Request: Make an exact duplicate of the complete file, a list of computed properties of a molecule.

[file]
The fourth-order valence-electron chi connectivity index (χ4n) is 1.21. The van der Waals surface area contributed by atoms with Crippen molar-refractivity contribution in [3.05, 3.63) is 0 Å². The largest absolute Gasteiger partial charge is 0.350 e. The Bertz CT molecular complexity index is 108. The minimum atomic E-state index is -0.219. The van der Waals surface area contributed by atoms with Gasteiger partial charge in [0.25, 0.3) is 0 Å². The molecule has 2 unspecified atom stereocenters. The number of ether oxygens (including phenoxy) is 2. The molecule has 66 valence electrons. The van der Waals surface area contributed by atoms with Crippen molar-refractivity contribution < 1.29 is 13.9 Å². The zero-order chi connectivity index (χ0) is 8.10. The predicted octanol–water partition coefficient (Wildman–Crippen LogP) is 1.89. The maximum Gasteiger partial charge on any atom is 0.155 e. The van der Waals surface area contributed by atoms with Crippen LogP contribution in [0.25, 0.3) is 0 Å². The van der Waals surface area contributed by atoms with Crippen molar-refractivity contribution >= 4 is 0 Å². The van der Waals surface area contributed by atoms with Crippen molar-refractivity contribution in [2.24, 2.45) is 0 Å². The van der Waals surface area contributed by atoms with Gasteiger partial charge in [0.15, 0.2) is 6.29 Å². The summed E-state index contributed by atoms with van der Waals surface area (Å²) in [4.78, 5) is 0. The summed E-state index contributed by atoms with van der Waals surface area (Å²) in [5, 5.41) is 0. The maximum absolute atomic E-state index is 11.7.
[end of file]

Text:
The fourth-order valence-electron chi connectivity index (χ4n) is 1.21. The van der Waals surface area contributed by atoms with Crippen molar-refractivity contribution in [3.05, 3.63) is 0 Å². The largest absolute Gasteiger partial charge is 0.350 e. The Bertz CT molecular complexity index is 108. The minimum atomic E-state index is -0.219. The van der Waals surface area contributed by atoms with Gasteiger partial charge in [0.25, 0.3) is 0 Å². The molecule has 2 unspecified atom stereocenters. The number of ether oxygens (including phenoxy) is 2. The molecule has 66 valence electrons. The van der Waals surface area contributed by atoms with Crippen molar-refractivity contribution < 1.29 is 13.9 Å². The zero-order chi connectivity index (χ0) is 8.10. The predicted octanol–water partition coefficient (Wildman–Crippen LogP) is 1.89. The maximum Gasteiger partial charge on any atom is 0.155 e. The van der Waals surface area contributed by atoms with Crippen LogP contribution in [0.25, 0.3) is 0 Å². The van der Waals surface area contributed by atoms with Crippen molar-refractivity contribution >= 4 is 0 Å². The van der Waals surface area contributed by atoms with Crippen molar-refractivity contribution in [2.24, 2.45) is 0 Å². The van der Waals surface area contributed by atoms with Gasteiger partial charge in [0.15, 0.2) is 6.29 Å². The summed E-state index contributed by atoms with van der Waals surface area (Å²) in [4.78, 5) is 0. The summed E-state index contributed by atoms with van der Waals surface area (Å²) in [5, 5.41) is 0. The maximum absolute atomic E-state index is 11.7.